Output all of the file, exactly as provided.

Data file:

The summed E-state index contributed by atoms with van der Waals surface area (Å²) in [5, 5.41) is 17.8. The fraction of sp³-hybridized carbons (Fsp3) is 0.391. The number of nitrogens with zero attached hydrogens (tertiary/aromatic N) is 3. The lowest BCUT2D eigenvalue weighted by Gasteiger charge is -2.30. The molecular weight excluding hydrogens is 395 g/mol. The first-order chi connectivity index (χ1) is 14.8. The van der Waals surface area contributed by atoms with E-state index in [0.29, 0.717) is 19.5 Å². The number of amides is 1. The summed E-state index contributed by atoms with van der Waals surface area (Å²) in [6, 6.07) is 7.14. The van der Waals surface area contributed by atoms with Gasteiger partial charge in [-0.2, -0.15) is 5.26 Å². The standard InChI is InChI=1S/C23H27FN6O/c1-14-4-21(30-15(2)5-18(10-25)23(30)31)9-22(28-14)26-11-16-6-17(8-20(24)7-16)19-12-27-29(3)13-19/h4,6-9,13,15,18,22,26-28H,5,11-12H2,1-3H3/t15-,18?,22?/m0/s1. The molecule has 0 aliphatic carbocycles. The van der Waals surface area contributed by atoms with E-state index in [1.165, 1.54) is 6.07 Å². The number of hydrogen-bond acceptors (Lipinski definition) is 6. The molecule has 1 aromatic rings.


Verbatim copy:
The summed E-state index contributed by atoms with van der Waals surface area (Å²) in [5, 5.41) is 17.8. The fraction of sp³-hybridized carbons (Fsp3) is 0.391. The number of nitrogens with zero attached hydrogens (tertiary/aromatic N) is 3. The lowest BCUT2D eigenvalue weighted by Gasteiger charge is -2.30. The molecular weight excluding hydrogens is 395 g/mol. The first-order chi connectivity index (χ1) is 14.8. The van der Waals surface area contributed by atoms with E-state index in [0.29, 0.717) is 19.5 Å². The number of amides is 1. The summed E-state index contributed by atoms with van der Waals surface area (Å²) in [6, 6.07) is 7.14. The van der Waals surface area contributed by atoms with Gasteiger partial charge in [-0.2, -0.15) is 5.26 Å². The standard InChI is InChI=1S/C23H27FN6O/c1-14-4-21(30-15(2)5-18(10-25)23(30)31)9-22(28-14)26-11-16-6-17(8-20(24)7-16)19-12-27-29(3)13-19/h4,6-9,13,15,18,22,26-28H,5,11-12H2,1-3H3/t15-,18?,22?/m0/s1. The molecule has 0 aliphatic carbocycles. The van der Waals surface area contributed by atoms with E-state index in [1.165, 1.54) is 6.07 Å². The number of hydrogen-bond acceptors (Lipinski definition) is 6. The molecule has 1 aromatic rings.